Dennis Manarchy "Girl w/Blue Glasses" from the show "METAL" opening reception September 7 at Hilton | Asmus Contemporary
Friday, August 10
5 pm - 10 pm
716 N. Wells Street
(corner of Superior and Wells)
Please join us for a glass of wine at our ongoing
celebration of the opening of our gallery
in the River North Art District
DALIP KRYEZIU "Yellow Face & "Blue Face" acrylic on canvas, 30 x 30 inches
from his upcoming exhibition on October 5
SHIA KAPOS TAKES NAMES
July 24, 2012
Sven Asmus moves from Rolls-Royce showroom to art gallery...
Japanese born artist, Tomomi Kunishige began learning calligraphy at the age of 6. When she graduated from high school, she told her parents she wanted to become an artist. She had acquired her first class teaching license in calligraphy, which was the wish of her father. She then made a deal with him.. She asked her father's permission for only three years to prove her worth as an artist. If at the end of three years she did not sell a painting, she would become a teacher as her father wished. At the age of 18, Tomomi moved out of her parents house and began painting in the streets of Osaka as a performance artist across the street from Hankyu Department Store. At the age of 20 she created her first eikanji : truth+真実.
By this time, she decided it was time to ask the curator of the art gallery at Hankyu Department Store if he would consider an exhibition of her works. He had seen her often in the streets performing her art and agreed to give her a one woman show. And the rest became history! Tomomi's first show was a sell out sensation. Since then every show has ever had has been sold out, usually before opening night!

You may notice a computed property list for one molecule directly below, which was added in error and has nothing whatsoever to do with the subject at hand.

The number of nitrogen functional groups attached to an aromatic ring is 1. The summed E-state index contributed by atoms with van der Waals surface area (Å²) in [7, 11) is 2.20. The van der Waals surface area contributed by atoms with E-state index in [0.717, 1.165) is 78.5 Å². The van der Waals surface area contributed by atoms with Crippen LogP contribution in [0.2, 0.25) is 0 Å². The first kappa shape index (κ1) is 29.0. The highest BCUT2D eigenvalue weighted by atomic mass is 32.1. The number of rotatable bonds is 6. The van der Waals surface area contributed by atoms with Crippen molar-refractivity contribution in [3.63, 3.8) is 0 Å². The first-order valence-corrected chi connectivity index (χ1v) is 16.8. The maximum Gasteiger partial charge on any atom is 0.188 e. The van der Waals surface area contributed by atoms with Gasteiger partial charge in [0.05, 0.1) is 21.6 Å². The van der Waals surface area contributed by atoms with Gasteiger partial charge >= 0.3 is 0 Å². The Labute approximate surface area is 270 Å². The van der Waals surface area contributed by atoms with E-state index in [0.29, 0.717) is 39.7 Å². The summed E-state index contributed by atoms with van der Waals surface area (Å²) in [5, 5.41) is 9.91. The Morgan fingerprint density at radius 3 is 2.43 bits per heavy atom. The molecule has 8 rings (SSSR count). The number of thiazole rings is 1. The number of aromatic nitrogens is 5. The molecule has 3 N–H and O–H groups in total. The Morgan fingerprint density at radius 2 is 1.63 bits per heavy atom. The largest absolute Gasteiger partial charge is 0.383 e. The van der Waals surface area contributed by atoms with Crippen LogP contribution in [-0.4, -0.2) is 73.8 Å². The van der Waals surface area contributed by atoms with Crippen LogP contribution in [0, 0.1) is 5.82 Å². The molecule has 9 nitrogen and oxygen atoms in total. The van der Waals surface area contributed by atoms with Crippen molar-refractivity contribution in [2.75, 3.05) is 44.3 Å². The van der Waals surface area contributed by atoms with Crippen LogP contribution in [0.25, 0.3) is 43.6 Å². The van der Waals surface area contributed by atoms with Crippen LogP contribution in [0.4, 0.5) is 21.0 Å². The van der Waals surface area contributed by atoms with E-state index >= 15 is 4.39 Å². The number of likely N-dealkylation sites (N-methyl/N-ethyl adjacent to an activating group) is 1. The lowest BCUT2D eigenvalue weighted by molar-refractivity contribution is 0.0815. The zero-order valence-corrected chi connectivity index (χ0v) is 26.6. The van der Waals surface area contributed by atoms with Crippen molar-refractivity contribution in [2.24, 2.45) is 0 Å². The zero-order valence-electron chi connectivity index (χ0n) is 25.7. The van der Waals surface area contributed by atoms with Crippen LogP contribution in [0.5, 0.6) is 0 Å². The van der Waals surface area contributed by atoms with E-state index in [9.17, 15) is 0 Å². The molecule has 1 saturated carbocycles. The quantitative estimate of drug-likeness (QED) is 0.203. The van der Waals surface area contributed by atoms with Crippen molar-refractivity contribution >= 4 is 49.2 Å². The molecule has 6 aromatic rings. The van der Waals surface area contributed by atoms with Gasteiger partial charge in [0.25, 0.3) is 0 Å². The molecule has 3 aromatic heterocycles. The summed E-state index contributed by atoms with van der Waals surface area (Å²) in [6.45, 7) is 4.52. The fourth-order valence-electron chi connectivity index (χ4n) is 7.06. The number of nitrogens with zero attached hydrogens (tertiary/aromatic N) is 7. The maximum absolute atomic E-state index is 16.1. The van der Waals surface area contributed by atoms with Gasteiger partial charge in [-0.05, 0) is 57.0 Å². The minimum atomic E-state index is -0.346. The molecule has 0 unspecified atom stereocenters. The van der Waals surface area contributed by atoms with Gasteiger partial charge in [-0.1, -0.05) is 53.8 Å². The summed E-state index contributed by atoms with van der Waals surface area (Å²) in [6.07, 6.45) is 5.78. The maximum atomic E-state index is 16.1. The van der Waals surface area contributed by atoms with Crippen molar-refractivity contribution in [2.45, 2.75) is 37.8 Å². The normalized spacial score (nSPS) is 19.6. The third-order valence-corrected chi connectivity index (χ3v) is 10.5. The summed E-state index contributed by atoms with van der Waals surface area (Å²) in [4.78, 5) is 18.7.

The term Eikanji ® is a portmanteau derived from the Japanese words eigo, meaning English, and kanji, which is the term for the ideographic characters used in written Japanese. Moreover, the term is a play on "ee kanji" —a popular phrase in the Kansai dialect meaning literally, "a good feeling."
Eikanji is a form of calligraphic art created by Tomomi Kunishige in which each work is simultaneously comprised of both written English and Japanese, both depicting the same meaning. When viewed from left to right and top to bottom, in the order of the kanji’s strokes, letters of the alphabet can also be seen, spelling out the meaning of the character or phrase in English.
"With a single character, people from different countries and different languages can experience the same word in the same way. It is my hope that in doing so, they may both experience it as a thing of beauty as well."
HILTON | ASMUS CONTEMPORARY is proud to host an exhibition of the Eekanji works of Tomomi Kunishige in Spring of 2013.
Watch video of Tomomi performing EEKANJI: http://www.eekanji.jp/movie.php